South Africa’s main utility and grid operator Eskom has announced the start of construction of its first battery energy storage system (BESS), with Hyosung Heavy Industries.
A groundbreaking ceremony was held for the Elandskop BESS project last week (8 December), which is spread across two different municipalities within the eastern province of KwaZulu-Natal.
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It will total 8MW of power and 32MWh of energy storage capacity and be built in 7-12 months with connection to Eskom’s Elandskop substation. Its main role will be to boost the network during peak hours to relieve stress to the grid, a press release said, equivalent to peak shaving.
The project is part of phase one of a 343MW/1,440MWh BESS procurement that Eskom concluded in August. The first phase will see 199MW/833MWh built at eight substations throughout the country, alongside 2MW of solar PV, while the second phase comprises 144MW/616MWh of deployments at a further five Eskom sites with 58MW of solar PV.
A total of 11 billion Rand (US$630 million) is being invested in the projects which will be completed by June 2023 and December 2024 in phases one and two respectively. Chinese company Pinggao Group was the other winner of the competitive solicitation process.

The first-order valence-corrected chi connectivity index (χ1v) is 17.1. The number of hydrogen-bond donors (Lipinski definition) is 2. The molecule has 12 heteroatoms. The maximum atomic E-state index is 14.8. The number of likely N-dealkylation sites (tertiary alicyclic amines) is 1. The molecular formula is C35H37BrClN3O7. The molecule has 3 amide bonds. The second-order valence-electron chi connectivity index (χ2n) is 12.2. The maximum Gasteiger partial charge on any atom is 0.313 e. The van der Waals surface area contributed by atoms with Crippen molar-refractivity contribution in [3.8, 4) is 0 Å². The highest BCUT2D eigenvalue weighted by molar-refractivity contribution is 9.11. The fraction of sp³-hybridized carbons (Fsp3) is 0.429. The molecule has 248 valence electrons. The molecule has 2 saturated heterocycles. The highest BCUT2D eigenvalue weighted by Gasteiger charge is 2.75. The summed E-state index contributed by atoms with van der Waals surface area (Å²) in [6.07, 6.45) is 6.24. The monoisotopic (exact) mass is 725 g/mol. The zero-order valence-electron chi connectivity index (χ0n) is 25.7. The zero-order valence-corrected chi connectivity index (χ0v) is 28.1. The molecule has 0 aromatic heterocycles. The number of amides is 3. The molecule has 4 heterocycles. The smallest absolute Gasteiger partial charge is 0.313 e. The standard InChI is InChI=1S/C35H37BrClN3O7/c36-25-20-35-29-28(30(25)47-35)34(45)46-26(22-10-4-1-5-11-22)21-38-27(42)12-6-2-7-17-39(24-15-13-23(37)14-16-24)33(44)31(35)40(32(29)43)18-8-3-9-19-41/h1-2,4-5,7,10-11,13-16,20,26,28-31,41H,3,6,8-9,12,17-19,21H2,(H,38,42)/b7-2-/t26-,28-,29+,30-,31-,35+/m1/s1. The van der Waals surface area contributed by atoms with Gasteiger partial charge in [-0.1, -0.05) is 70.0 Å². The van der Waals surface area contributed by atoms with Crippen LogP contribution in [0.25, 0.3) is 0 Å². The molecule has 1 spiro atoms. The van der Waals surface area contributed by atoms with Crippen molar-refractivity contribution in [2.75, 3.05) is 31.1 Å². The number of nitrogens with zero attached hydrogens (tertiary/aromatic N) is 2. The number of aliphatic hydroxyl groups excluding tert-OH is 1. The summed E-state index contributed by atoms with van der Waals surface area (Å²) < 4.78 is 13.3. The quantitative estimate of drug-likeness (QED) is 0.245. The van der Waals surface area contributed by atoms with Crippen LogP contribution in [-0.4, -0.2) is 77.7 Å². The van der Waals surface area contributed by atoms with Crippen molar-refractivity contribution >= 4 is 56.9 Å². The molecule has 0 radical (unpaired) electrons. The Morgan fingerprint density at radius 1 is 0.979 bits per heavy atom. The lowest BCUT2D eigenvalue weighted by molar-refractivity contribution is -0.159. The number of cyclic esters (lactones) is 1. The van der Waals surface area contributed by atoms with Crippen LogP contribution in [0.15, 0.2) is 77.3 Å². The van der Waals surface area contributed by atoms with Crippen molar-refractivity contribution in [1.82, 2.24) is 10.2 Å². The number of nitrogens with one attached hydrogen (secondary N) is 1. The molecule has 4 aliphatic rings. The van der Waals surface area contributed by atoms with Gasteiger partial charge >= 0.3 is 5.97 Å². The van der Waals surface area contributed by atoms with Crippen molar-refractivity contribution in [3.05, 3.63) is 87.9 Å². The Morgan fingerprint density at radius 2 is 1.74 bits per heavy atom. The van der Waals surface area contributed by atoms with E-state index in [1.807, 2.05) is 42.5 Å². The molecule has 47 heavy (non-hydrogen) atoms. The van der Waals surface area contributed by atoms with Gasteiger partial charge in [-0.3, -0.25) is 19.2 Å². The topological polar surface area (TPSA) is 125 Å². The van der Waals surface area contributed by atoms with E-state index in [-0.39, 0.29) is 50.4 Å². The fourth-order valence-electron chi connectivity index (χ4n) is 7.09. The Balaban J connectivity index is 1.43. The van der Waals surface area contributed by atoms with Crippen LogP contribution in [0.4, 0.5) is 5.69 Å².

The projects are being delivered through one of two procurements by Eskom which are adding large-scale battery storage systems to the South African grid.
The other is the Risk Mitigation Independent Power Producer Procurement Programme (RMIPPPP) which is adding, among other resources, solar and storage capacity to make up projected shortfalls between future supply and demand.
Norwegian firm Scatec is delivering a 540MW solar, 225MW/1,140MWh energy storage portion of this with help from its government-backed export financing agency Eksfin, and started building the units in July this year.
The battery storage portions of those projects are a way for Eskom to bring more renewables online without needing to substantially expand grid infrastructure, a consultant working with independent power producers (IPPs) on projects in South Africa explained to Energy-Storage.news in March.
South Africa is seeking a net zero energy system by 2050 but is also looking to improve grid resiliency in the face of widespread outages.